Saturday, Nov 22, 2003
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By Suresh Nambath
The issue went much beyond the question of Ms. Jayalalithaa owning moral responsibility for the failure of the prosecution in the case against her. As she was accused of subverting the cause of justice, which was an offence under the penal code and several provisions of law, Ms. Jayalalithaa must step down, he said in an interview to The Hindu. There was direct complicity in the offence, he added.
Ms. Jayalalithaa, he pointed out, was not an ordinary accused who had used money power, caste power or muscle power. She was the Chief Minister and she had used State power to subvert justice, which was a "serious" matter. The conclusion to be drawn from the "hand-in-glove" observation of the Supreme Court was that there were two kinds of indictment of Ms. Jayalalithaa. First, she was indicted as the accused in the wealth case, and the other as the Chief Minister who had abused State power.
Ms. Jayalalithaa also ought to take the blame for the indictment of the Public Prosecutor. If she had continued with the prosecutor appointed by the previous DMK Government, she would have been relatively blameless. But the present Public Prosecutor was appointed by her Government. The Public Prosecutor behaved not as a servant of the state or as an officer of the court, but as a servant of the ruling party or of Ms. Jayalalithaa. As the Chief Minister herself had chosen the Public Prosecutor, she had to bear responsibility for his indictment. In the same way, Ms. Jayalalithaa would have to take responsibility for the inaction of the Law Minister who took oath of office to uphold the Constitution and the law, but was a silent spectator when the subversion of justice took place. Again, the Law Minister was her appointee, and she would have to take the blame for his indictment, he said.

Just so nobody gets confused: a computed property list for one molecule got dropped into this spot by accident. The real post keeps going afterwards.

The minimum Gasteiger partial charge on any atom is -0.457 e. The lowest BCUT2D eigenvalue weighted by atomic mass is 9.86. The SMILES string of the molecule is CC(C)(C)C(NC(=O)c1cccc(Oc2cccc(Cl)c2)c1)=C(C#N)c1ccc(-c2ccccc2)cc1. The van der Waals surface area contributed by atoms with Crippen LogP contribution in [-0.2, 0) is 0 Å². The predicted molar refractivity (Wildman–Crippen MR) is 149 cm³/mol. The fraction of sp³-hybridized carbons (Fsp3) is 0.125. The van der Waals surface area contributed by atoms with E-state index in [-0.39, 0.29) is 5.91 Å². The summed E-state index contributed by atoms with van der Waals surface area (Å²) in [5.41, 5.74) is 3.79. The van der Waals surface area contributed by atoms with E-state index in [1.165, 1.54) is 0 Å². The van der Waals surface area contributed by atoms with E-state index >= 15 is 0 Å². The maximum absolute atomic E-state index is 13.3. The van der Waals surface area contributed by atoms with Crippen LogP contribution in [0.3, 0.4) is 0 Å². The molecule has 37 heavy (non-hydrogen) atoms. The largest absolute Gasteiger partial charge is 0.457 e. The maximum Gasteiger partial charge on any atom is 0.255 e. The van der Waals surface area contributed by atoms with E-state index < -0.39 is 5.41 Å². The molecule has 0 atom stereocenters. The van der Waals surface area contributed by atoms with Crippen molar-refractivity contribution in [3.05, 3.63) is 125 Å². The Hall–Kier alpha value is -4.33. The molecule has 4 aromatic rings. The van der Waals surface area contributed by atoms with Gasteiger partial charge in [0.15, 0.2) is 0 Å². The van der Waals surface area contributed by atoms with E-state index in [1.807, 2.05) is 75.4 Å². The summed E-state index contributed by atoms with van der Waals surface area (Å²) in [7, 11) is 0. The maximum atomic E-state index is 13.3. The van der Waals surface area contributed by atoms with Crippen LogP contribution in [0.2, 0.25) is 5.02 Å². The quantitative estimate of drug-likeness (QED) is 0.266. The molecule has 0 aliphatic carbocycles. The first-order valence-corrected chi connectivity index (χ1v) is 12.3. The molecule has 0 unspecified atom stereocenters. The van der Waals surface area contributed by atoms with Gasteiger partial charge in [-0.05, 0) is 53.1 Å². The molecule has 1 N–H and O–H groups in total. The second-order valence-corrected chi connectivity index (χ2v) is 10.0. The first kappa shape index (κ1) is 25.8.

Mr. Chidambaram opined that the transfer of cases to other States could become a new trend after the Jayalalithaa wealth case and the Best Bakery case, but this would not be a permanent solution. The lower judiciary and the prosecutors must be insulated from external influence. One way of doing this was through the appointment of an independent Director of Public Prosecutions. The wealth case had proved that the lower judiciary was under pressure, though it was not clear why it was not secure, he said.
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